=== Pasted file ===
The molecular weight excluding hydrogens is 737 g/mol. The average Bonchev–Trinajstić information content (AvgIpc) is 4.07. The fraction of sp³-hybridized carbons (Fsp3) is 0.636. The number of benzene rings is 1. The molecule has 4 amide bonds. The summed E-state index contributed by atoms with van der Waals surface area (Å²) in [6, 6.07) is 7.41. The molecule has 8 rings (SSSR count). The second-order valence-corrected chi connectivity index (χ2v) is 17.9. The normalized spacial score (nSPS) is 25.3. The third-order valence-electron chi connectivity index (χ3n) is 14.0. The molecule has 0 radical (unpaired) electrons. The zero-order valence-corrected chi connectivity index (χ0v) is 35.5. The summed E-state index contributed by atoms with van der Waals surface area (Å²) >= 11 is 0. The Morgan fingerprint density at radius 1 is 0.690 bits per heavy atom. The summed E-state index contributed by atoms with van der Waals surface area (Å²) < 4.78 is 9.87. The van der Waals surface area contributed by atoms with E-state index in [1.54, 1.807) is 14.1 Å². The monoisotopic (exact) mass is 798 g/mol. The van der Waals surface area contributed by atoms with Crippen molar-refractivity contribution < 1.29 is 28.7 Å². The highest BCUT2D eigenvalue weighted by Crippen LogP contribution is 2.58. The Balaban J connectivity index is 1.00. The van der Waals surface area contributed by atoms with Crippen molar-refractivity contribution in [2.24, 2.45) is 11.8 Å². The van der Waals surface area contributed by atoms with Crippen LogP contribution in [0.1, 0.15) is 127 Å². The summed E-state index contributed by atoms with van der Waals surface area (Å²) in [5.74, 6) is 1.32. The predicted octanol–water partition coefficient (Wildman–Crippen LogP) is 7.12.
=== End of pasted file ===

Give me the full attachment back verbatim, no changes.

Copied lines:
The molecular weight excluding hydrogens is 737 g/mol. The average Bonchev–Trinajstić information content (AvgIpc) is 4.07. The fraction of sp³-hybridized carbons (Fsp3) is 0.636. The number of benzene rings is 1. The molecule has 4 amide bonds. The summed E-state index contributed by atoms with van der Waals surface area (Å²) in [6, 6.07) is 7.41. The molecule has 8 rings (SSSR count). The second-order valence-corrected chi connectivity index (χ2v) is 17.9. The normalized spacial score (nSPS) is 25.3. The third-order valence-electron chi connectivity index (χ3n) is 14.0. The molecule has 0 radical (unpaired) electrons. The zero-order valence-corrected chi connectivity index (χ0v) is 35.5. The summed E-state index contributed by atoms with van der Waals surface area (Å²) >= 11 is 0. The Morgan fingerprint density at radius 1 is 0.690 bits per heavy atom. The summed E-state index contributed by atoms with van der Waals surface area (Å²) < 4.78 is 9.87. The van der Waals surface area contributed by atoms with E-state index in [1.54, 1.807) is 14.1 Å². The monoisotopic (exact) mass is 798 g/mol. The van der Waals surface area contributed by atoms with Crippen molar-refractivity contribution < 1.29 is 28.7 Å². The highest BCUT2D eigenvalue weighted by Crippen LogP contribution is 2.58. The Balaban J connectivity index is 1.00. The van der Waals surface area contributed by atoms with Crippen molar-refractivity contribution in [2.24, 2.45) is 11.8 Å². The van der Waals surface area contributed by atoms with Crippen LogP contribution in [0.1, 0.15) is 127 Å². The summed E-state index contributed by atoms with van der Waals surface area (Å²) in [5.74, 6) is 1.32. The predicted octanol–water partition coefficient (Wildman–Crippen LogP) is 7.12.